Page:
Society

Being Gay Is Not a Sin, But…

An interview with a 34 year old homosexual who also supports traditional marriage.

Same-Sex Attraction Is No Sin But Neither It Is Innocuous European Parliament Pietro Naj-Oleari

European Parliament/Pietro Naj-Oleari

A blogger and participant in the world of LGBT activism, Ariño began to make waves in 2011 when he revealed that he had changed his life. In 2013, he was on the front lines of the battle against the legalization of French "marriage for all" and is the author of the book, now in Italian,Omosessualità controcorrente, which has sold over ten thousand copies in France.

It was he who advised Frigide Barjot, former spokesman of the Manif pour tous (Demonstr for All), not to talk about heterosexuality, because "then you lose not only the battle but also the war." 

Interviewed by Tempi.it, Ariño explains that "to save man from himself, we must go to the source of the problem. That’s what we try to do on the street with Veilleurs" [the "watchmen," those who "keep watch"].

Tell us your story. How did you grow up?

I had a bad relationship with my father and when I was a teenager I was not able to make male friends. Afterwards, I understood and admitted that my homosexual tendencies were a symptom of a "wound"; only in this way did my pain begin to diminish. 

"Being homosexual is a suffering; it is not a choice or a sin or something innocuous: I know more than ninety people with homosexual impulses who have been raped. Now the LGBT world hates me for what I say, but I also repeat it to them:  homosexuality is a wound that is not healed by having sex. If you do not admit it, you will never have peace.

When did your way of understanding homosexuality change?

In 2011, I discovered the beauty of continence. I had begun to recognize that something was wrong and came back to the Church. During a conference, I spoke about my condition and I realized that it helped me. Not only that: by explaining my drama, I managed to help many people, including married men and women.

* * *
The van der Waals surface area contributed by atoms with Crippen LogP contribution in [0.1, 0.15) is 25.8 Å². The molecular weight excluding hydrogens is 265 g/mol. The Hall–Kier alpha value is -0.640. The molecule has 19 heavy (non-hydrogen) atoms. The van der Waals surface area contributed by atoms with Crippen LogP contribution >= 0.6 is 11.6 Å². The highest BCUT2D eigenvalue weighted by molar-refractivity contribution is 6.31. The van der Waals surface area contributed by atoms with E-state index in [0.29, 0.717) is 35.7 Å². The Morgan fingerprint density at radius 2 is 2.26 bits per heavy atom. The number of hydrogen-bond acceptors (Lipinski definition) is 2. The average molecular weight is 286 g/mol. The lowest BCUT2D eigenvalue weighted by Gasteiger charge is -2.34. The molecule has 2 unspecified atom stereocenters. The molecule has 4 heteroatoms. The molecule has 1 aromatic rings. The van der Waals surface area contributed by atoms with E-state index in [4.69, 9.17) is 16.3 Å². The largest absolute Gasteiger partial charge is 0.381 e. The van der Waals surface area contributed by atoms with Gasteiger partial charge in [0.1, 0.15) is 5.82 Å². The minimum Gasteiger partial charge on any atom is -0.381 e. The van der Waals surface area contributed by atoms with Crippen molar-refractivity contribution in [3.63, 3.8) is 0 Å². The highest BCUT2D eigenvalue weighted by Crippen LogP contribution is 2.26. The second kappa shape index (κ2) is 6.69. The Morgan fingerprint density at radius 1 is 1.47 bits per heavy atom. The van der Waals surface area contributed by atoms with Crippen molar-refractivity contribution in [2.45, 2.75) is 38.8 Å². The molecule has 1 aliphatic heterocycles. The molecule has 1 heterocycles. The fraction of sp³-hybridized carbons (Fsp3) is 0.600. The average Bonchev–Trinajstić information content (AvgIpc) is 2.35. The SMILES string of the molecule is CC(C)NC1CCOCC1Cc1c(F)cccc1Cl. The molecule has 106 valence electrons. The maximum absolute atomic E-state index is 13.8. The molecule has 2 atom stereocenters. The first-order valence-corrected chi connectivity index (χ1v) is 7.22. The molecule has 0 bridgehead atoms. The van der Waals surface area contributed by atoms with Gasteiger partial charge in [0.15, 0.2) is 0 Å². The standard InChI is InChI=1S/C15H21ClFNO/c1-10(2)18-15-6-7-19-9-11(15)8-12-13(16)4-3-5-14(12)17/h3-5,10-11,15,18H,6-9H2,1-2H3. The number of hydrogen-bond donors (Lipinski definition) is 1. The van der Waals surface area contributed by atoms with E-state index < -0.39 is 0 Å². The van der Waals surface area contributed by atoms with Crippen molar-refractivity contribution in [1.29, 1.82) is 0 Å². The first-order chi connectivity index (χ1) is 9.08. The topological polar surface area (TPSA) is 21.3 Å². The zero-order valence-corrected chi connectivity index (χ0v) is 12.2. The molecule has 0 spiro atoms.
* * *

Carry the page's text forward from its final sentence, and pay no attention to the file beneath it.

Has it been difficult?

I found one way, but there are many. Others have also managed to overcome these impulses; I discovered that recognizing my wound and offering it to Christ and the Church turned my painful condition into a party. When I refrain from practicing homosexuality, I’m not saying "no" to my instincts, but "yes" to God: it is a sacrifice to have the best, the greatest, something that I did not have before. We think that the Lord wants us only if we are good, but it is the opposite: He helps those in need and if you offer your limits, He does great things.

Why didn’t homosexual relationships make you happy?

When I was with men or watched them possessively, I felt satisfaction in the moment. But I was alone and I never felt complete. In those moments, you get the illusion of living sexuality like the others, but the truth is that sexuality can be lived only in sexual difference.

What specifically has changed in your life today?

Before I always felt inferior to men because homosexuality is envious.   Now, after discovering that God loves me and that I’m his son, wanted and loved, I do not feel inferior to any man. And so, after many years, I have discovered the beauty of male friendship, which I would not exchange for my past relationships, when I pretended that I was fulfilling myself like a man and woman in relationships.

Anyone who has renounced his past like you did is not much loved in the LGBT community. How is your relationship with the world that you used to frequent?

I have been blacklisted. They threaten me and brand as homophobic,  but I would not have resisted them: it is a world of lies, outwardly cheerful and but inside it is full of rage and sadness.  Most homophobic acts and insults against people with my tendency come from people who have injuries like mine, who scream and shout because they are fragile.